Be mindful of the fact that the average returns by decade on the S&P500 index exceed the returns on an account managed by a robo-advisor. After all, the masterminds in Silicon Valley who created the asset allocation algorithm deserve at least a 25 basis point cut (0.25%) for the trouble of cranking out the code. The reputable low-cost fund company also deserves its pound of flesh to the tune of say 20 basis points (0.20%) for the trouble of gathering assets parked in a passive stock index fund.
Assuming that robo-advisors existed in the first decade of the 21st century when the Internet was moving out of its infancy, how was the performance of a robo-advisor who was managing the stock portion of a portfolio? The table below shows the annual return breakdown on both a nominal and inflation-adjusted basis.
The total return over the previous decade was around -13%. It's even worse on an inflation-adjusted basis. If I add in the compounding effects of inflation over this dismal decade, an investor lost around a third of his or her capital. Granted the results would have been worse if the fees were higher for running the same strategy through a commissioned broker. Putting the microscope on this one decade, the table paints a far different picture from the rose-colored view of robo-advisors' turning investment management into a technological utopia for the retail investor.
But robo-advisors didn't exist in the first decade of the 21st century. Should investors embracing the cult of robo-advisors expect a similar outcome over the next decade (2010-2019)? Nobel Prize winner Robert Shiller shows the current stock market at a lofty valuation based on his cyclically adjusted-price-to-earnings ratio (CAPE). The complete picture has yet to be written for the coming decade, but if Wall Street catches up to Main Street in terms of the malaise, it could be another loser run. On a positive note, if nominal returns in this overvalued decade turn out to be negative once again, I'm confident that robo-advisors will be more equipped to stomach the mass exodus of naïve former clients who embraced the notion that stocks as an asset class perform the best over the long term.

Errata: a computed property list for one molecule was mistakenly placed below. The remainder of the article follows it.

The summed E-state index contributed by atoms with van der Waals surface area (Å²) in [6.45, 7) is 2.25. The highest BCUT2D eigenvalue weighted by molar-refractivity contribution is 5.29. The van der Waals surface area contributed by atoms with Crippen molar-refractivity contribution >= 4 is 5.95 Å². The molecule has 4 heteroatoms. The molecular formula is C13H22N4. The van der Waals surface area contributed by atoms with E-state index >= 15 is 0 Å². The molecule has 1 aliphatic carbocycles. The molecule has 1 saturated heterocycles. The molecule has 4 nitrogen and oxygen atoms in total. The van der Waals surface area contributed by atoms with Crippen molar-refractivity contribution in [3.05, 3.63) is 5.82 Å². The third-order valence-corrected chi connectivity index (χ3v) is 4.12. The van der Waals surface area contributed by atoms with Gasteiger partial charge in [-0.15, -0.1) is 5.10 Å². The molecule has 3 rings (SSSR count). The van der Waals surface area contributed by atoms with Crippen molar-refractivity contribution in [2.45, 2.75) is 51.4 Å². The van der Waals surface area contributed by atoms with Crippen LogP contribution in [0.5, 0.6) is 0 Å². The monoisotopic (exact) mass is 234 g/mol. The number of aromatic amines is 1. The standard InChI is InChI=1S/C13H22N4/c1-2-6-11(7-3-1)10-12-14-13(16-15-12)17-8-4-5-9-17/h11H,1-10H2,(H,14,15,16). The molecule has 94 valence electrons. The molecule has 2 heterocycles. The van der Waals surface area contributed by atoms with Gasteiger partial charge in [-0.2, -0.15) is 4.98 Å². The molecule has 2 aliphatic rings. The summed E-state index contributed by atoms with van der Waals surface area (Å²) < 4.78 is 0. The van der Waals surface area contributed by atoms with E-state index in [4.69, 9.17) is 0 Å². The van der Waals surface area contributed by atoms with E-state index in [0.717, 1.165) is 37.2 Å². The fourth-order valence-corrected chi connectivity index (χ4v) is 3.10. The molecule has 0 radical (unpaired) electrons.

Is there a road less traveled for the retail investor forced into choosing either a higher-fee investment plan through a biological broker or a low-cost robo-advisor? The answer is yes. Benjamin Graham highlighted in his book, The Intelligent Investor, the strategy of purchasing stocks trading below net-current-asset value. This holds true even if some years resulted in few candidates available for purchase, forcing some capital to sit idle on the sidelines until more value stocks bubbled up to the surface.